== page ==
The decision by the Government of Ontario to let some DC plans be considered comparable to the Ontario Retirement Pension Plan (ORPP) received divided reactions from consultants.

“The fact they have decided that DC plans that meet certain criteria are exempt is very important,” says Scott Clausen, a Mercer partner and senior retirement consultant.

Read: ORPP design details announced

On Tuesday, the government said DC plans will be considered comparable if they are locked in, are regulated by existing provincial pension standards and meet a minimum contribution threshold (an annual contribution rate of 8% and require at least 50% matching of the minimum rate from employers).

He says many DC plans already meet that criteria, so it won’t be an issue for them.

Janice Holman, a principal and leader of Eckler’s DC practice, disagrees.

“To require an 8% total contribution is going to be a significant increase for both some employers and employees,” she says.

Read: Mixed reaction to ORPP announcement

For companies that offer a lower contribution rate, they might decide to increase contributions, scale back their contributions or go into the ORPP.

“It won’t be worth it to redesign the plan to have some money go to the ORPP and then an even smaller portion go into their existing plan,” Holman explains.

However, employers with workers across Canada may want to have one retirement plan instead of one for Ontario and one outside of Ontario.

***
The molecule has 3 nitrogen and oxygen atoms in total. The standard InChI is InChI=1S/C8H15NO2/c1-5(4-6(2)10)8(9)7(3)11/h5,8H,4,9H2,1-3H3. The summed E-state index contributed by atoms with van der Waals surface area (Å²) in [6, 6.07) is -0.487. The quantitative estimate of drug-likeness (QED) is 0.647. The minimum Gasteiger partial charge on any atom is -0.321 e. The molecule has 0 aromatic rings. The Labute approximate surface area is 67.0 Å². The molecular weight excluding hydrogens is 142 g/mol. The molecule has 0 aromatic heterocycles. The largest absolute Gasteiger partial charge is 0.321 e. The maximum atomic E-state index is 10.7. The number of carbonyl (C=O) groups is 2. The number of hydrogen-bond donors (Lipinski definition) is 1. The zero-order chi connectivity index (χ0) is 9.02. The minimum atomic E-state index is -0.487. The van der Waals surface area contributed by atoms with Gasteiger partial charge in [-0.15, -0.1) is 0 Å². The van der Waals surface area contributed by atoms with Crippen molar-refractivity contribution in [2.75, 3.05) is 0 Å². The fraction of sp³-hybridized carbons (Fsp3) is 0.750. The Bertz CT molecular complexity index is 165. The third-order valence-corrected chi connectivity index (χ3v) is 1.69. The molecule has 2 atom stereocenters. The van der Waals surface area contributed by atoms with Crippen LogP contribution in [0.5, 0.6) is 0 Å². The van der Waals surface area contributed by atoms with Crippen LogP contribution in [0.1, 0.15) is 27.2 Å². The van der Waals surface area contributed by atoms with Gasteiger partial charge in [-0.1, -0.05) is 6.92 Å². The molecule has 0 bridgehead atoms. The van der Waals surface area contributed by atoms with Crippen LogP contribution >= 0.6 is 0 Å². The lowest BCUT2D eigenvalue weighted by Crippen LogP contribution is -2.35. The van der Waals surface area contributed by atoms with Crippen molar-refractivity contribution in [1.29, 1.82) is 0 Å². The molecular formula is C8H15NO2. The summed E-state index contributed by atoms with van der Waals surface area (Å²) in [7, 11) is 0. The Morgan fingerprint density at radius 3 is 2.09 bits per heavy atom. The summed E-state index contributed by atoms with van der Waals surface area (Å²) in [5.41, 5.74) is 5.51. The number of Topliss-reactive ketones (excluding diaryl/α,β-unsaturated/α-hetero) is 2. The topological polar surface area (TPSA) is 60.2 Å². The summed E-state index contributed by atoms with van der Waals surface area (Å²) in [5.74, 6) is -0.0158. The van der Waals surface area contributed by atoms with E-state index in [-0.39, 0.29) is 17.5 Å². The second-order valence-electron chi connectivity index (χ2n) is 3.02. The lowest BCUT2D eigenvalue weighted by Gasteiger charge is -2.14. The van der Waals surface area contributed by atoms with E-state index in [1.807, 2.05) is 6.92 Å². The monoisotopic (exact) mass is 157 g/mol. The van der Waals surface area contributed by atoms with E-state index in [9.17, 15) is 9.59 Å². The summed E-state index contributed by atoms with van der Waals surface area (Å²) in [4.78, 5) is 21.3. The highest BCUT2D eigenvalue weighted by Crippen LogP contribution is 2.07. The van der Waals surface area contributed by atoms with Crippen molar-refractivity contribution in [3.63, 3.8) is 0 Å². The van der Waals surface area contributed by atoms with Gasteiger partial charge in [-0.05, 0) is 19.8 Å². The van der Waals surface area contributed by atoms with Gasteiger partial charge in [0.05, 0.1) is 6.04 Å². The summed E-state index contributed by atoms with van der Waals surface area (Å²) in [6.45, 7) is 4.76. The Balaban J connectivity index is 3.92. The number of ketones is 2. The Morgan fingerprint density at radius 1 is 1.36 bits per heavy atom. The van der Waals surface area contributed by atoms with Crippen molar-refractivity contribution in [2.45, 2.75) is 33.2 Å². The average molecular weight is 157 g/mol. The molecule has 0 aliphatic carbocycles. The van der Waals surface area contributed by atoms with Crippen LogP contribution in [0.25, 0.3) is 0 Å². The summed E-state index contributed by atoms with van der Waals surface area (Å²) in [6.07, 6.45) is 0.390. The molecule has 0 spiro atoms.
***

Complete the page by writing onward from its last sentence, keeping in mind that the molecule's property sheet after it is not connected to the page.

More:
“That may give some incentive to prefer to maintain an arrangement where you are able to be exempt from the ORPP so you can have one plan,” Clausen notes.

But if there’s an eligibility or waiting period for employees to join a DC plan, it will cause administrative complexity, she says.

Read: Harper, Wynne lock horns over ORPP

“Employers will have to first contribute to the ORPP and then into their own plan,” Holman explains. “Employees could have minuscule contributions to the ORPP.”

Clausen believes the phase-in approach for the ORPP will be beneficial for many employers.

The plan will be rolled out in four separate waves beginning in 2017, starting with employers with 500 or more employees without registered workplace pension plans.

“Phasing in by employer size will help employers, especially the smaller employers where the administrative burdens may be higher,” he says.

But many details still need to be worked out, says Holman.

“There’s still a lot of confusion on the rules of how the ORPP would be implemented and how exemptions would be granted,” she explains.

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Copyright © 2020 Transcontinental Media G.P. Originally published on benefitscanada.com

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ray:

Own a 20 employee business and this is very disappointing.
Government can not handle our pension plan in the past .
Now starting another one. We have a in house pension plan if our employees want to join it.
NOT SUPPORTING ORPPS!
STOP JAMMING THEIR PROBLEMS DOWN OUR THROATS!

Thursday, August 13 at 2:10 pm | Reply

Randy Bauslaugh:

I think the “comparable DC plan” is going to wake people up to the fact that DC plans are roughly twice as expensive as DB plans to deliver the same level of retirement income. Wynne may be doing employers a favour by providing a lower cost alternative to their existing high cost DC arrangements.

Monday, August 17 at 3:23 pm | Reply

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